Omoyele Sowore, the Nigerian activist championing the revolution now protest r who was arrested on Saturday, has spoken from detention.
Sowore was visited in custody late on Monday by members of the ‘Take It Back’ group, one of the numerous social platforms has been using to champions the course for a better Nigeria.
While speaking with his Comrades, Sowore maintained a spirit of defiance two days after his arrest, according to Sahara Reporters, his media platform.
“I am pleased that the peaceful #RevolutionNow protests went ahead,” Mr Sowore told members of the ‘Take It Back’, one of the numerous social platforms he has been using to champion the course for a better Nigeria.
Sowore was arrested at 1:00 a.m. on Saturday by state agents from the SSS, a secret police with a reputation for ruthlessness and repressive tactics from the days of Nigeria’s brutal dictators.
Despite the arrest of Sowore two days before he was scheduled to hit the streets with other Nigerians, and the police description of their agitation as an act of terrorism, a multitude of Nigerians still came out on August 3 in several cities to demonstrate.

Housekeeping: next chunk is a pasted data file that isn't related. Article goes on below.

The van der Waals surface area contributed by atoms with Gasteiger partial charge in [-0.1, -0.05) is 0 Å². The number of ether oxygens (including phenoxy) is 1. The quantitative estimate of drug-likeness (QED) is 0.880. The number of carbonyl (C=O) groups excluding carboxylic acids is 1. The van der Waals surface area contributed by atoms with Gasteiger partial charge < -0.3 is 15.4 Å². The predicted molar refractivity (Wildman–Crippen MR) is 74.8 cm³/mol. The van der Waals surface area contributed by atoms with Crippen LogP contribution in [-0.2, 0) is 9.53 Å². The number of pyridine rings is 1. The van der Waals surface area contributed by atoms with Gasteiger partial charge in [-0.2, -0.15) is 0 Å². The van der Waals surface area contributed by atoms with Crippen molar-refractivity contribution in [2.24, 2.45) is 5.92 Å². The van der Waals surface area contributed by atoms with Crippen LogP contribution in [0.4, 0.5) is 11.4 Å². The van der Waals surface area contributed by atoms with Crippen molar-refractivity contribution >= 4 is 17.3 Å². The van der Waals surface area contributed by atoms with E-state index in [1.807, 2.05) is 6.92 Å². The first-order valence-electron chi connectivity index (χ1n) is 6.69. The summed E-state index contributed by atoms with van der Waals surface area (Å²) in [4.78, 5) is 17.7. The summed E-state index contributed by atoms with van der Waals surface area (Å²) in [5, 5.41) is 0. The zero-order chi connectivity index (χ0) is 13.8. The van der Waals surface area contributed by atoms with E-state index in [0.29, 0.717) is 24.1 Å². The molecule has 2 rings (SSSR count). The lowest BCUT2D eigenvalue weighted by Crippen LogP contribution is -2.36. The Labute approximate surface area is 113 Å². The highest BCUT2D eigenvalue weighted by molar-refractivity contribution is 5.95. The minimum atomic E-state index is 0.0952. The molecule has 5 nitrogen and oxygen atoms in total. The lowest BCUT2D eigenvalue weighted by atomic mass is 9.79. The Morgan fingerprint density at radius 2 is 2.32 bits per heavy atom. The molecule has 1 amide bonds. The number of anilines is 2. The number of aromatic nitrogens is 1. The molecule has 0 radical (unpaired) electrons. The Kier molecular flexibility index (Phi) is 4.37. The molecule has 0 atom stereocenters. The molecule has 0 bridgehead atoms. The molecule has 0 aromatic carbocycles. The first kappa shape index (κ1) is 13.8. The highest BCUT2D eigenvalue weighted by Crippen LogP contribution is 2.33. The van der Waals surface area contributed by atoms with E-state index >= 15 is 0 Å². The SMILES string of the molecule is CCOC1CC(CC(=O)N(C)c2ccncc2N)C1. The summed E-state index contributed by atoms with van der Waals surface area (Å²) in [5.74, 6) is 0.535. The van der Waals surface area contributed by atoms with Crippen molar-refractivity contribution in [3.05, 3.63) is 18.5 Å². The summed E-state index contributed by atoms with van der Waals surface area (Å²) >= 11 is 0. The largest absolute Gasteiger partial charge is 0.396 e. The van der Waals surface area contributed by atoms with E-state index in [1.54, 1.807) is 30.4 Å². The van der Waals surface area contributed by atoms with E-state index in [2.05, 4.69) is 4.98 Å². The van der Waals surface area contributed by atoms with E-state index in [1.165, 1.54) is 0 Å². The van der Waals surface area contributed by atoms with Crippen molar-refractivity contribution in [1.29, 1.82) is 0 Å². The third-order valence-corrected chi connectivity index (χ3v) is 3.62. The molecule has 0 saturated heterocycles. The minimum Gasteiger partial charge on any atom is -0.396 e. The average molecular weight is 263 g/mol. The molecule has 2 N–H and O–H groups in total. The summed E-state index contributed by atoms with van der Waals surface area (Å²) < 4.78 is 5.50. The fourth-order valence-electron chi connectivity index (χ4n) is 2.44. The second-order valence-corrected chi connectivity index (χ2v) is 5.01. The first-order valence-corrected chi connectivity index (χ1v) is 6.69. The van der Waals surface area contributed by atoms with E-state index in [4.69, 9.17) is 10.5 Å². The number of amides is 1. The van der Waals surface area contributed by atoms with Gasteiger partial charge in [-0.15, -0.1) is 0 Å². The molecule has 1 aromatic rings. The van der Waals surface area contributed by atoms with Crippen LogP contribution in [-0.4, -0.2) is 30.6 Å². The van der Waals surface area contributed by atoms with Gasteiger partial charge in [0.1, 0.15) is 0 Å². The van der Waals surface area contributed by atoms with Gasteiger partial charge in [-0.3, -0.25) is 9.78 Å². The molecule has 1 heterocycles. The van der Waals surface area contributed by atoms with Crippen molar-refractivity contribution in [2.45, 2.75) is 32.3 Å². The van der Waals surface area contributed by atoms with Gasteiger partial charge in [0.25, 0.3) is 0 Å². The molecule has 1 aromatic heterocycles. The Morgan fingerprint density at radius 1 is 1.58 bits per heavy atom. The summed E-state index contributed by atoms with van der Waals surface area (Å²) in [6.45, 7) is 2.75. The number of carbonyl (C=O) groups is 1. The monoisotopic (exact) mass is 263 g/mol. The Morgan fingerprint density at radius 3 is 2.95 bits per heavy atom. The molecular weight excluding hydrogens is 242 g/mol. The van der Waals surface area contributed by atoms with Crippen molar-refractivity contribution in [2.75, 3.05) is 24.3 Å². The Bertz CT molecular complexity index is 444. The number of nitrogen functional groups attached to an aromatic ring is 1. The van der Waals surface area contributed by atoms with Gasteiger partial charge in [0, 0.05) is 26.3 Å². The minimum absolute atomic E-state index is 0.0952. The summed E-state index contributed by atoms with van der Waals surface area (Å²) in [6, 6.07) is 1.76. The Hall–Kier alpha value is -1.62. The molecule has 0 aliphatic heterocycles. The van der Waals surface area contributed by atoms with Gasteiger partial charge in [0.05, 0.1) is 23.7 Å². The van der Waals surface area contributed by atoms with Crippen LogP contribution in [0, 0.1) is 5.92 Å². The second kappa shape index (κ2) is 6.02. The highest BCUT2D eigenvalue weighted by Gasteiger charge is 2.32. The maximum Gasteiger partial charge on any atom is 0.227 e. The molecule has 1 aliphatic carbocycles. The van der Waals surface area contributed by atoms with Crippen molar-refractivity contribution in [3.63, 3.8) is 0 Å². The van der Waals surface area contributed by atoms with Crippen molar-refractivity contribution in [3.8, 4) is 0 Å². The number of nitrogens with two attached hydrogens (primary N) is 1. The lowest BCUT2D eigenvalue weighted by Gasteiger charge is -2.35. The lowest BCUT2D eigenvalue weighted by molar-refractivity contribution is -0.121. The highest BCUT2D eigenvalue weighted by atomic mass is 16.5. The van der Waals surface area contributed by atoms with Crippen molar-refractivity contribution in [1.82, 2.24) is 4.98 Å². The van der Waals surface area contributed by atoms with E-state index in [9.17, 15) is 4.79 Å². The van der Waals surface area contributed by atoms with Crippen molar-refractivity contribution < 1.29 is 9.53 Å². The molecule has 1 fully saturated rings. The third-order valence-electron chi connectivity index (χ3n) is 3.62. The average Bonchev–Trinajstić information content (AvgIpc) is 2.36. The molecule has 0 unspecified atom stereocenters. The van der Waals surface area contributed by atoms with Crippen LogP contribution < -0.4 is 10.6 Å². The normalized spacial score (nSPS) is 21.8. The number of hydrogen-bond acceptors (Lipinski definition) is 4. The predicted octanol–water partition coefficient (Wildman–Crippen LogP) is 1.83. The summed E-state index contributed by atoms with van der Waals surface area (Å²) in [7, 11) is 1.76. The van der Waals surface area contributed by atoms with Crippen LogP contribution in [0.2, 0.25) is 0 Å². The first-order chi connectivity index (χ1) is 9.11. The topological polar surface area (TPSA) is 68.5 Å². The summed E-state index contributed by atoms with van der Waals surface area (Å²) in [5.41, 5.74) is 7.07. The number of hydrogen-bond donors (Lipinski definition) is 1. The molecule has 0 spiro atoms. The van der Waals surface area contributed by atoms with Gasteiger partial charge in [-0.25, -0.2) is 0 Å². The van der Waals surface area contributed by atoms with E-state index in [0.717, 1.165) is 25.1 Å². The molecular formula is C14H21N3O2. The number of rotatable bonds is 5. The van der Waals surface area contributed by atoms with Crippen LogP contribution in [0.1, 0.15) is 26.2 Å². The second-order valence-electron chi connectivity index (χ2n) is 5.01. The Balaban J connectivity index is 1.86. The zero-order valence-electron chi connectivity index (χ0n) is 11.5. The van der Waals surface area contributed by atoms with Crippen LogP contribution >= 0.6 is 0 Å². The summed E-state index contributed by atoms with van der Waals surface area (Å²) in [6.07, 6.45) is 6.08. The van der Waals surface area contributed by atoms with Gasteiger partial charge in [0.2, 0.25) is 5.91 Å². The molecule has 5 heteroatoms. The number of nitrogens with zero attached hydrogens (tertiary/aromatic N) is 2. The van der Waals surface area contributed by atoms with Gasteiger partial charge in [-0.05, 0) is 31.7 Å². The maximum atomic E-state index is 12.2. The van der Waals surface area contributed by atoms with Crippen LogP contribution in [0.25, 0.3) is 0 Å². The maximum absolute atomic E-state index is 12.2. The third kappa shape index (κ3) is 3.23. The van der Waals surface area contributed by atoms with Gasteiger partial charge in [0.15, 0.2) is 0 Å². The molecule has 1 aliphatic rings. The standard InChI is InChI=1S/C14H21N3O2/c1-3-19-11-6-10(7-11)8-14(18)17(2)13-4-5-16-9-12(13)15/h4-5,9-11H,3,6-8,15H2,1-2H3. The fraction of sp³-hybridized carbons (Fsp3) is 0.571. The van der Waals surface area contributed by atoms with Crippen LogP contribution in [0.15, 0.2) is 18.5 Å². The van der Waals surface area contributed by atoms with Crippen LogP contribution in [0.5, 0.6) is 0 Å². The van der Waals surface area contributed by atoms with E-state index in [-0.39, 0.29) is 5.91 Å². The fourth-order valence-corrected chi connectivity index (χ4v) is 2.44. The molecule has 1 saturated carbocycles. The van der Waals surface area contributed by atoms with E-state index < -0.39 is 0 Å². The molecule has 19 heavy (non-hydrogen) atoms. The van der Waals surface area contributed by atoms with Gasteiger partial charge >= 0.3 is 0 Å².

They were, however, met with violence from security forces. Dozens of marchers and journalists who covered them were arrested across the country, a development critics said exposed President Buhari regime’s growing intolerance to dissent.
Sowore used his brief chat with his comrades from ‘Take It Back’ movement to demand immediate release of all those whose constitutional rights were violated when security forces descended on them for participating in a protest.
“Knowledge of the sheer number of innocent Nigerians being arrested for exercising their civil rights bothers me,” Mr Sowore was quoted as telling his visitors in custody at about 6:00 p.m. Monday night.
Sahara Reporters said Sowore was met in a good condition in custody, and he remained defiant that his arrest will not foreclose agitation for better living conditions for the Nigerian masses.
It remains unclear when the activist would be charged. The SSS did not seem to be in a hurry to arraign him, even though the law allowed only a maximum of 48 hours for a suspect to be detained before being arraigned in court.